So what happens next for Sessions? Does he continue to bounce around the league as a back-up or placeholder? Does he hold on to a starting spot for an entire season? Would these questions even need to be asked if he was a former top-10 draft pick that a team heavily invested in? How good can Sessions be? Nobody knows, and we may never know until Sessions finds himself a team that puts its full confidence in him.

    In-game Musings

    • It sure didn't take long for the frontrunner for Worst Turnover of the Year to emerge. J.J. Hickson won the opening tip and Anthony Parker corralled the ball on the wing around the three-point line. Somehow, someway, it took Parker eight seconds to advance the ball to midcourt despite little to no on-the-ball pressure, resulting in a turnover less than 10 seconds into the game. The speed in which Parker moved the ball makes late-in-his-career Arvydas Sabonis look like Carl Lewis. Your Vydas, My Vydas, Arvydas.
    • It took about six points and three rebounds to figure it out, but I'm fairly certain Cleveland's Samardo Samuels shares at least one strain of DNA with Michael Redd and Shelden Williams. I would say there's a bit more Redd than Williams, but it's a pretty good mix.
    • It's amazing how effective an outlet pass can be when properly executed. On consecutive possessions in the second quarter, Andrew Bogut rebounded the ball and quickly made outlet passes to Earl Boykins that covered at least half of the court. The first resulted in a dunk from CDR and the second was an uncontested layup for Boykins. Granted, the Cavaliers were engaging in some of the worst transition defense the world has ever seen, but still, it was good fast breaking.
    • I'm a big fan of most everything Squad 6 does, but I have to take issue with its recent treatment of the shot clock countdown. Its success early in the season was remarkable, bordering on perfect. But they've gotten a little flippant with their timing lately. You have to give NBA players some credit, even those wearing a Cleveland uniform. You can't start the countdown with 18 seconds on the clock. You're better than that Squad 6. Players can tell the difference between six seconds passing and 20 seconds passing. Start the five-second countdown with eight seconds left on the shot clock, not 18.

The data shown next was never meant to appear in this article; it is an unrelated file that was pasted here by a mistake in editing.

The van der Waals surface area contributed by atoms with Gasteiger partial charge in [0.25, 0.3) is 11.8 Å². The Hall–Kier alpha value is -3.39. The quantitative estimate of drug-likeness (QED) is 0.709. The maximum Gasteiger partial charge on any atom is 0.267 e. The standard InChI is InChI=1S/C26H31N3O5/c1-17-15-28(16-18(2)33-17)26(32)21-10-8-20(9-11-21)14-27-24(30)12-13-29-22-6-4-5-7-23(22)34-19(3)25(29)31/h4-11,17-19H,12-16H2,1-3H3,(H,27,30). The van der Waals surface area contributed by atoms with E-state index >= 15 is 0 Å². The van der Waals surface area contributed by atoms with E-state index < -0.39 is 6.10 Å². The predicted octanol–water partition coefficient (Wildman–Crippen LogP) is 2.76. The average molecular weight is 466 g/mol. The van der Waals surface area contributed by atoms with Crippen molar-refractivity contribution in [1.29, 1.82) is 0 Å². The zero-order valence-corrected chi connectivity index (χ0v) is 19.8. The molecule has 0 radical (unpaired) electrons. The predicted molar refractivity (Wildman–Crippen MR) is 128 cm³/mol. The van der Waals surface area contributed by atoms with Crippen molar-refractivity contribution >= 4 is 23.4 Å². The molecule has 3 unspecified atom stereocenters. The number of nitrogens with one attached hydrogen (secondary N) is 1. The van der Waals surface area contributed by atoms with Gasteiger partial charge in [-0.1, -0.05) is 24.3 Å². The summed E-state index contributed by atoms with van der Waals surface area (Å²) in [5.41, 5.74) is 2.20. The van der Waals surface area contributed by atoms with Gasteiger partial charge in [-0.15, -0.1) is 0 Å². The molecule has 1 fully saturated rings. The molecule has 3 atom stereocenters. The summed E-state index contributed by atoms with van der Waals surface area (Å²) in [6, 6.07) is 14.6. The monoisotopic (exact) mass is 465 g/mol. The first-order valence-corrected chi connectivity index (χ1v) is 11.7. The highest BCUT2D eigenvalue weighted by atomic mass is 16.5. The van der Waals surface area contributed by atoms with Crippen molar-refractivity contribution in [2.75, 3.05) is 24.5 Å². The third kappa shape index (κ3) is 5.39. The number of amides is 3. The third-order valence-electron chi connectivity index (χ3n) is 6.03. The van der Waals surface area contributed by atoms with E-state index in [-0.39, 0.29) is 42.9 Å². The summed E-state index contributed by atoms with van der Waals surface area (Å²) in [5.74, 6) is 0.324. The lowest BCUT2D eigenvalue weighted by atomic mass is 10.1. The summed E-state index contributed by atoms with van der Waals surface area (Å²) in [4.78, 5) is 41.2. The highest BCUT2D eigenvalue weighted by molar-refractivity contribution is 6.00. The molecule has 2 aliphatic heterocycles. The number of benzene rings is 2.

• I don't know if this is the first time he's worn them, or if I inexplicably never noticed, but I'm loving the grey version of Brandon Jennings' signature shoe. I'm a sucker for pretty much any all-grey shoe, though. I'm currently wearing a pair of all-grey Nike Shox that I've had for almost four years and will likely never throw away. Of course the dream shoe of myself and about 900,000 other males is the all-grey Jordan XI. I both smile and weep when gazing upon these wonders of man-made craftsmanship.
    • Milwaukee's point guard triumvirate of Jennings, Boykins and Keyon Dooling are making their Cleveland counterparts, including Sessions, look more than a little silly. Jennings, Boykins and Dooling scored 36 points on 16-of-18 shooting through two-and-a-half quarters. Jennings and Boykins have done most of the damage with Jennings scoring 14 points on 6-of-7 and Boykins hitting all eight of his shots en route to 18 first-half points.

    Closing It Out
    Games like tonight's have been so few and far between this season that when they do happen, it takes on a whole new meaning. Blowout home wins were a regular occurrence at the BC last year, but I had almost forgotten what they felt like that. Tonight's big win over Cleveland was a total blast from the recent past. This is the best kind of d